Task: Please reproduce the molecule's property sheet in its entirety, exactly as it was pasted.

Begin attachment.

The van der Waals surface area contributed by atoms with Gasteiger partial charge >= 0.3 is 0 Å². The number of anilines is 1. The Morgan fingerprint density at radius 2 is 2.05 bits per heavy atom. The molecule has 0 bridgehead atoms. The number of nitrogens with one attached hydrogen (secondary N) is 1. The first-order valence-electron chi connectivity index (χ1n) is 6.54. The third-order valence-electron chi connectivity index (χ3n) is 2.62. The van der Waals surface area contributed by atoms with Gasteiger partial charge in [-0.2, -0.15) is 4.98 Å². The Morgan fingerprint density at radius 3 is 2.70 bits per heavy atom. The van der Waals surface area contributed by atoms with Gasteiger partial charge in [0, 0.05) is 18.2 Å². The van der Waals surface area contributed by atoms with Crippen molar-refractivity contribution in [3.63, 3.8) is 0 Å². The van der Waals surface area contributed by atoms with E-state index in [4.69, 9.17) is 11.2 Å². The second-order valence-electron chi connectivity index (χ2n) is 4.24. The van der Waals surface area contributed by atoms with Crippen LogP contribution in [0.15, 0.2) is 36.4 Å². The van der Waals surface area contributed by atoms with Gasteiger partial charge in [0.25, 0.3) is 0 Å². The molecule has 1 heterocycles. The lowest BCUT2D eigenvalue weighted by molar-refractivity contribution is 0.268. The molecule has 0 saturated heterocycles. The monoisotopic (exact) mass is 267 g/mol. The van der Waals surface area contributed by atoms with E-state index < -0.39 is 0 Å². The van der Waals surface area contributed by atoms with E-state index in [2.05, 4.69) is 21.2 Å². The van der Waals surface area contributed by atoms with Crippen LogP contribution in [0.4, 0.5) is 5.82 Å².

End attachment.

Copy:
The van der Waals surface area contributed by atoms with Gasteiger partial charge >= 0.3 is 0 Å². The number of anilines is 1. The Morgan fingerprint density at radius 2 is 2.05 bits per heavy atom. The molecule has 0 bridgehead atoms. The number of nitrogens with one attached hydrogen (secondary N) is 1. The first-order valence-electron chi connectivity index (χ1n) is 6.54. The third-order valence-electron chi connectivity index (χ3n) is 2.62. The van der Waals surface area contributed by atoms with Gasteiger partial charge in [-0.2, -0.15) is 4.98 Å². The Morgan fingerprint density at radius 3 is 2.70 bits per heavy atom. The van der Waals surface area contributed by atoms with Gasteiger partial charge in [0, 0.05) is 18.2 Å². The van der Waals surface area contributed by atoms with Crippen molar-refractivity contribution in [3.63, 3.8) is 0 Å². The van der Waals surface area contributed by atoms with E-state index in [4.69, 9.17) is 11.2 Å². The second-order valence-electron chi connectivity index (χ2n) is 4.24. The van der Waals surface area contributed by atoms with Crippen LogP contribution in [0.15, 0.2) is 36.4 Å². The van der Waals surface area contributed by atoms with Gasteiger partial charge in [0.25, 0.3) is 0 Å². The molecule has 1 heterocycles. The lowest BCUT2D eigenvalue weighted by molar-refractivity contribution is 0.268. The molecule has 0 saturated heterocycles. The monoisotopic (exact) mass is 267 g/mol. The van der Waals surface area contributed by atoms with E-state index < -0.39 is 0 Å². The van der Waals surface area contributed by atoms with E-state index in [2.05, 4.69) is 21.2 Å². The van der Waals surface area contributed by atoms with Crippen LogP contribution in [0.4, 0.5) is 5.82 Å².